FEATURED PHOTOS AND STORIES

Tuesday:  October 27, 2014

When Will Chile's Post Office's Re-open? 

(PHOTO: Workers set up camp at Santiago's Rio Mapocho/Mason Bryan, The Santiago Times)Chile nears 1 month without mail service as postal worker protests continue. This week local branches of the 5 unions representing Correos de Chile voted on whether to continue their strike into a 2nd month, rejecting the union's offer. For a week the workers have set up camp on the banks of Santiago's Río Mapocho displaying banners outlining their demands; framing the issue as a division of the rich & the poor. The strike’s main slogan? “Si tocan a uno, nos tocan a todos,” it reads - if it affects 1 of us, it affects all of us. (Read more at The Santiago Times)

WHO convenes emergency talks on MERS virus

 

(PHOTO: Saudi men walk to the King Fahad hospital in the city of Hofuf, east of the capital Riyadh on June 16, 2013/Fayez Nureldine)The World Health Organization announced Friday it had convened emergency talks on the enigmatic, deadly MERS virus, which is striking hardest in Saudi Arabia. The move comes amid concern about the potential impact of October's Islamic hajj pilgrimage, when millions of people from around the globe will head to & from Saudi Arabia.  WHO health security chief Keiji Fukuda said the MERS meeting would take place Tuesday as a telephone conference & he  told reporters it was a "proactive move".  The meeting could decide whether to label MERS an international health emergency, he added.  The first recorded MERS death was in June 2012 in Saudi Arabia & the number of infections has ticked up, with almost 20 per month in April, May & June taking it to 79.  (Read more at Xinhua)

LINKS TO OTHER STORIES

                                

Dreams and nightmares - Chinese leaders have come to realize the country should become a great paladin of the free market & democracy & embrace them strongly, just as the West is rejecting them because it's realizing they're backfiring. This is the "Chinese Dream" - working better than the American dream.  Or is it just too fanciful?  By Francesco Sisci

Baby step towards democracy in Myanmar  - While the sweeping wins Aung San Suu Kyi's National League for Democracy has projected in Sunday's by-elections haven't been confirmed, it is certain that the surging grassroots support on display has put Myanmar's military-backed ruling party on notice. By Brian McCartan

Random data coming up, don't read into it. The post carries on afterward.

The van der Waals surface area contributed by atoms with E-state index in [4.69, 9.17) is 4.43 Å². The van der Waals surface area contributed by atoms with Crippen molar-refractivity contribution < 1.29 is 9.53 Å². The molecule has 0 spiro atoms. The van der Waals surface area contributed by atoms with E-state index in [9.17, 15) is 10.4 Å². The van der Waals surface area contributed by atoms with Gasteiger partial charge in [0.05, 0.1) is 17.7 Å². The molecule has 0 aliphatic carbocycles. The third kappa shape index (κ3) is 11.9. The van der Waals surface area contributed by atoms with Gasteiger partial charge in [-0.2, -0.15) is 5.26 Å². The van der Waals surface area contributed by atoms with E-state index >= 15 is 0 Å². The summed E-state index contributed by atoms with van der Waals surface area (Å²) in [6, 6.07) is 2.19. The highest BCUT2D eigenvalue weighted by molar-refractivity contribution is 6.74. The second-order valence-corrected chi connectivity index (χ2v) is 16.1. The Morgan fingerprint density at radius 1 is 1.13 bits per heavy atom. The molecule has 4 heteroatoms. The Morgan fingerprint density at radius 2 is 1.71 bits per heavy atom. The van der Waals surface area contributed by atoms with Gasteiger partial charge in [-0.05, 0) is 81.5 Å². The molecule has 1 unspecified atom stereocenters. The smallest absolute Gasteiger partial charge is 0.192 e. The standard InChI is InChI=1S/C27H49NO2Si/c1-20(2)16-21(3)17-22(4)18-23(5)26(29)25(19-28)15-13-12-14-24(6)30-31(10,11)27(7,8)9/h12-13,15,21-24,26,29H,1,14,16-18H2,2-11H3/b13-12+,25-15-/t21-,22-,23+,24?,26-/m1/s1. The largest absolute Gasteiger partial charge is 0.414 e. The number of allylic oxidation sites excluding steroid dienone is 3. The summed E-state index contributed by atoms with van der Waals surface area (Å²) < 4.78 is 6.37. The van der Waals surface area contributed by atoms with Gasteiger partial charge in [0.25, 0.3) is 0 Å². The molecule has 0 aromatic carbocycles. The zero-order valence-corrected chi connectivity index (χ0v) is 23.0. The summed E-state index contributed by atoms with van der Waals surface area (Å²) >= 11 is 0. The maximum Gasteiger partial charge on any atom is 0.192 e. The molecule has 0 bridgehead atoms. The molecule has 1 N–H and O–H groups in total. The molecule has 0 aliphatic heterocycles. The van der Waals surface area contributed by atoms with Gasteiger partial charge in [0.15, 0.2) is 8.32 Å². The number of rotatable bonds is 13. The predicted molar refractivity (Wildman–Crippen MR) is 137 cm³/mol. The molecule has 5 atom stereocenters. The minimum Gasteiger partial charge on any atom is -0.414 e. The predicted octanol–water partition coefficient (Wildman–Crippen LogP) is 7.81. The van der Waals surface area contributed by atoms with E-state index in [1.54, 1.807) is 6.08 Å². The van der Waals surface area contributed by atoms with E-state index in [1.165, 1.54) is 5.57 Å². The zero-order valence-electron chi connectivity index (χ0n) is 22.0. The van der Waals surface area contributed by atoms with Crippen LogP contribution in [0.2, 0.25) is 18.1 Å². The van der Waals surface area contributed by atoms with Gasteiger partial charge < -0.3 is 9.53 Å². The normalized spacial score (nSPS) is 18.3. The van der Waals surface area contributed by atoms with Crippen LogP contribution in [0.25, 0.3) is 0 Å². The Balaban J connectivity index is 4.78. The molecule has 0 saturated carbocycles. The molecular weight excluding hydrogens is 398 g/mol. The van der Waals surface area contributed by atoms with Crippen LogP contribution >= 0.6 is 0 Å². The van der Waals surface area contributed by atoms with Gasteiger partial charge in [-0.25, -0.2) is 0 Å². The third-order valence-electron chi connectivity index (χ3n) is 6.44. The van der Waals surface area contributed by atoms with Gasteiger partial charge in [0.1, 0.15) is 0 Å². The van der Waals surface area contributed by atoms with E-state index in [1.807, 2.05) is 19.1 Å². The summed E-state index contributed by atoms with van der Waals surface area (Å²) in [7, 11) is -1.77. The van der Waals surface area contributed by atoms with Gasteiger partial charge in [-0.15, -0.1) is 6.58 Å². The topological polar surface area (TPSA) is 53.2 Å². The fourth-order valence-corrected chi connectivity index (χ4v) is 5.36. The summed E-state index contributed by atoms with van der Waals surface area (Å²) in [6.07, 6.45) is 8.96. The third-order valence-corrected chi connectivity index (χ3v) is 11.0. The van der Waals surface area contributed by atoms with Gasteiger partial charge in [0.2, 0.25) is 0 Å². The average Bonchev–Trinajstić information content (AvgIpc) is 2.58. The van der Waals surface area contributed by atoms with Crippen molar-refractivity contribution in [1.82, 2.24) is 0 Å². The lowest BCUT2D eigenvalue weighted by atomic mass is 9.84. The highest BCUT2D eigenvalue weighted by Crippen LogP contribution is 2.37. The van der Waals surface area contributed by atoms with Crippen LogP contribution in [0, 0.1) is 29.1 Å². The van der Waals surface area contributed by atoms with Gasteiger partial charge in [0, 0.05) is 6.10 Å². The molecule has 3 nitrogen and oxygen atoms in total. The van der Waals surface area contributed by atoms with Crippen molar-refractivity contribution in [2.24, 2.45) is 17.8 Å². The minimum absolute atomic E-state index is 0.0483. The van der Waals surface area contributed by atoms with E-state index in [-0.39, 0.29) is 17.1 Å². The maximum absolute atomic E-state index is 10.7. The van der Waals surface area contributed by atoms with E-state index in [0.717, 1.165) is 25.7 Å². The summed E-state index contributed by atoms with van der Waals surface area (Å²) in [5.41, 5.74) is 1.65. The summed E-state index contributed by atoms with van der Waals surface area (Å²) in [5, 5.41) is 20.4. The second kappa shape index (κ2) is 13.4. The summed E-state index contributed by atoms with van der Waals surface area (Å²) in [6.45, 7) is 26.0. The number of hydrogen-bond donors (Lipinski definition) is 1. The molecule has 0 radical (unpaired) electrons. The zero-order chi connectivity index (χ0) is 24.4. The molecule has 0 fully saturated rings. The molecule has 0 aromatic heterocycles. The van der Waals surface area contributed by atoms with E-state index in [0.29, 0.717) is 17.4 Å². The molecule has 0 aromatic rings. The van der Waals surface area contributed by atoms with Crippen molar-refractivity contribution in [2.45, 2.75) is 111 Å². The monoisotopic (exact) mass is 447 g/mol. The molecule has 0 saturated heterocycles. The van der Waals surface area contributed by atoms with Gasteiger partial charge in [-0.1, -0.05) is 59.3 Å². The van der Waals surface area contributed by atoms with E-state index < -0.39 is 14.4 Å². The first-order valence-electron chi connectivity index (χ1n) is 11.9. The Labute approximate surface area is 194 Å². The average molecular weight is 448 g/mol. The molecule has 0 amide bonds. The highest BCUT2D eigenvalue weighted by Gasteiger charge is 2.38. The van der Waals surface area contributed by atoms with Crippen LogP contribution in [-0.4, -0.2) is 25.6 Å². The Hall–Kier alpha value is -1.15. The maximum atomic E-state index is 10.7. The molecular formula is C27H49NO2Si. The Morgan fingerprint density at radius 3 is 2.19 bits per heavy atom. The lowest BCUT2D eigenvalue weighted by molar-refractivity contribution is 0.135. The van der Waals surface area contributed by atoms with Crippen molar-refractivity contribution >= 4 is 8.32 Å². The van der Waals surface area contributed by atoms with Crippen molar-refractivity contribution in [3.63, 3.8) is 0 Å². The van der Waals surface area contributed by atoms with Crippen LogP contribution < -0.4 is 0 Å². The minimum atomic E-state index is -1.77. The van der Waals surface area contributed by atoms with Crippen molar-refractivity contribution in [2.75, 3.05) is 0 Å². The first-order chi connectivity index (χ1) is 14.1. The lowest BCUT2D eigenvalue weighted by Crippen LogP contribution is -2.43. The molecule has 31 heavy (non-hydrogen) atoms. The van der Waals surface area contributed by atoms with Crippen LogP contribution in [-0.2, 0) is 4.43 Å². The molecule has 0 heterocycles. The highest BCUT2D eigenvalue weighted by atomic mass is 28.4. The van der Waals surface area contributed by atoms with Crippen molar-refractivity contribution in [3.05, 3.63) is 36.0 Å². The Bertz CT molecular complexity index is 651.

The South: Busy at the polls - South Korea's parliamentary polls will indicate how potent a national backlash is against President Lee Myung-bak's conservatism, perceived cronyism & pro-conglomerate policies, while offering insight into December's presidential vote. Desire for change in the macho milieu of politics in Seoul can be seen in a proliferation of female candidates.  By Aidan Foster-Carter  

Pakistan climbs 'wind' league - Pakistan is turning to wind power to help ease its desperate shortage of energy,& the country could soon be among the world's top 20 producers. Workers & farmers, their land taken for the turbine towers, may be the last to benefit.  By Zofeen Ebrahim

Turkey cuts Iran oil imports - Turkey is to slash its Iranian oil imports as it seeks exemptions from United States penalties linked to sanctions against Tehran. Less noticed, Prime Minister Recep Tayyip Erdogan, in the Iranian capital last week, signed deals aimed at doubling trade between the two countries.  By Robert M. Cutler

HUM HUMOR

"CLIMATE CHANGE: EVERYWHERE"

CARTOON: Peter Broelman, Australia/BROELMAN.com.au) "HILLARY ROUND THE WORLD"

(CARTOON: Taylor Jones/Politicalcartoons.com)

"HOW THE MIGHTY FALL"

(CARTOON: Michael Ramirez/Weekly Standard)

COUNTRIES AND TERRITORIES
WORLD CLOCKS
   
San Marino     Mongolia
   
Vancouver     Ghana
"THE GIRL EFFECT" - VIDEO

Advertisement

 

HUM SEARCH
@HUMNEWS ON TWITTER

`SUPPORT-A-REPORTER'

 Follow Me on Pinterest  Folo us on Pinterest.

Read some exciting news about our founder and FFI, here: http://bit.ly/12GJyXs

Are you a Global Citizen?Join us on GlobalCitizen.org to help end extreme poverty.

TRANSLATE HUMNEWS

THE HUM - OUR DAILY EMAIL OF WORLD HEADLINES
MY HUMPLANET

Do you have your eye on the world? Help us expand the global perspective and tell the stories that shape it.  SHARE what's happening locally, globally wherever you are, however you can. Upload your news, videos, pictures & articles HERE & we'll post them on  MY HUM PLANET CONNECT.  Learn something NEWS every day! THX

Advertisement

HUM BOOKS: Focus on FRIENDSHIP
  • Friendship in an Age of Economics: Resisting the Forces of Neoliberalism
    Friendship in an Age of Economics: Resisting the Forces of Neoliberalism
    by Todd May
  • Friends to the End: The True Value of Friendship
    Friends to the End: The True Value of Friendship
    by Bradley Trevor Greive
  • Friendship as a Way of Life: Foucault, AIDS, and the Politics of Shared Estrangement
    Friendship as a Way of Life: Foucault, AIDS, and the Politics of Shared Estrangement
    by Tom Roach
HUM SOCIAL GOOD

Learn more and join us here!

HUMNEWS SOCIAL MEDIA

  Look for HUMNEWS in the News Section of PULSE @www.pulse.me. For iPad, iPhone & Android-recently launched on deck for Samsung’s Galaxy tab.

Advertisement

HUM TWITTER FEEDS